Seahawks defensive coordinator Gus Bradley and coach Pete Carroll have built a sturdy defense.
RENTON — Seahawks defensive coordinator Gus Bradley, the nicest man ever to lead a pack of cutthroats, grins at the question.
Do you ever have a bad day?
The man’s blood type is sunshine. He’s more energetic and positive than even Pete Carroll. Every day seems like his favorite. He is carpe diem in a cap and goatee.
“When you’re coaching football and you enjoy it this much, it’s tough to have a bad day,” Bradley said after practice last week. “I know it sounds overboard and positive, but it really is. It’s hard to be down out here.”
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Especially when you’re coaching the Seahawks’ defense.
Bradley gushes over a recent proud-coach moment. In the defensive meeting room, he’s watching film with the players, and it looks like a highlight reel of max effort. Play after play, all 11 guys on the field swarm the ball carrier. It’s a gang-tackling clinic. It’s a stunning illustration of the unit’s commitment. As they watch, several excited players shout, “Yeah, you better get your butt to the ball every time!”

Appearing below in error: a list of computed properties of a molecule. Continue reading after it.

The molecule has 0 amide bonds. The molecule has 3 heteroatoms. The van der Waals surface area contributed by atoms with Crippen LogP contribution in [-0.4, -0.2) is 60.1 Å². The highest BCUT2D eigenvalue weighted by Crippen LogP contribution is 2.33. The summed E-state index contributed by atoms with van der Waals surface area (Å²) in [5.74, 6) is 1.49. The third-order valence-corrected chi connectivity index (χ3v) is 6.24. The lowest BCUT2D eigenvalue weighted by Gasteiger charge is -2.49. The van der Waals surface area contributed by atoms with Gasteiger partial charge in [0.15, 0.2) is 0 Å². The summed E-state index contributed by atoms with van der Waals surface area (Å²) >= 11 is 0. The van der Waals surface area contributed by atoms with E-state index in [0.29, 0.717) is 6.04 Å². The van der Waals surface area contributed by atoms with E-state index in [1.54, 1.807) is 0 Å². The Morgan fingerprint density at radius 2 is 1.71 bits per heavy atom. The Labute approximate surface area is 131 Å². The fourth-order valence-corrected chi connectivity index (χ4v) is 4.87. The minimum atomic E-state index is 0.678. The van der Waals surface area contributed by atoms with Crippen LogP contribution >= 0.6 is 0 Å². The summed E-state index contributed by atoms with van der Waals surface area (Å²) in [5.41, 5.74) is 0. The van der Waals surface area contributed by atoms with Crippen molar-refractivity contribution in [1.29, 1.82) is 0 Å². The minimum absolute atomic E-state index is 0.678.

Never a bad day.
After a roster overhaul and an infusion of youth, the Seahawks have created a team that should turn into a contender in Carroll’s third season. It’s mostly because they have built a multifaceted defense capable of mystifying and manhandling opponents. At the heart of a unit blessed with a brilliant scheme and unique personnel are Bradley and Carroll, who have grown from strangers into an innovative tandem in two years.
It’s hard to believe now that the pairing almost didn’t happen. When Carroll took over as the Seahawks’ coach and executive vice president in January 2010, the thought was that he would seek his own defensive coordinator. Bradley was a holdover from Jim Mora’s lone season in Seattle, and the 2009 season had ended with four straight losses, including awful performances in a 34-7 defeat at Houston and a 48-10 defeat at Green Bay.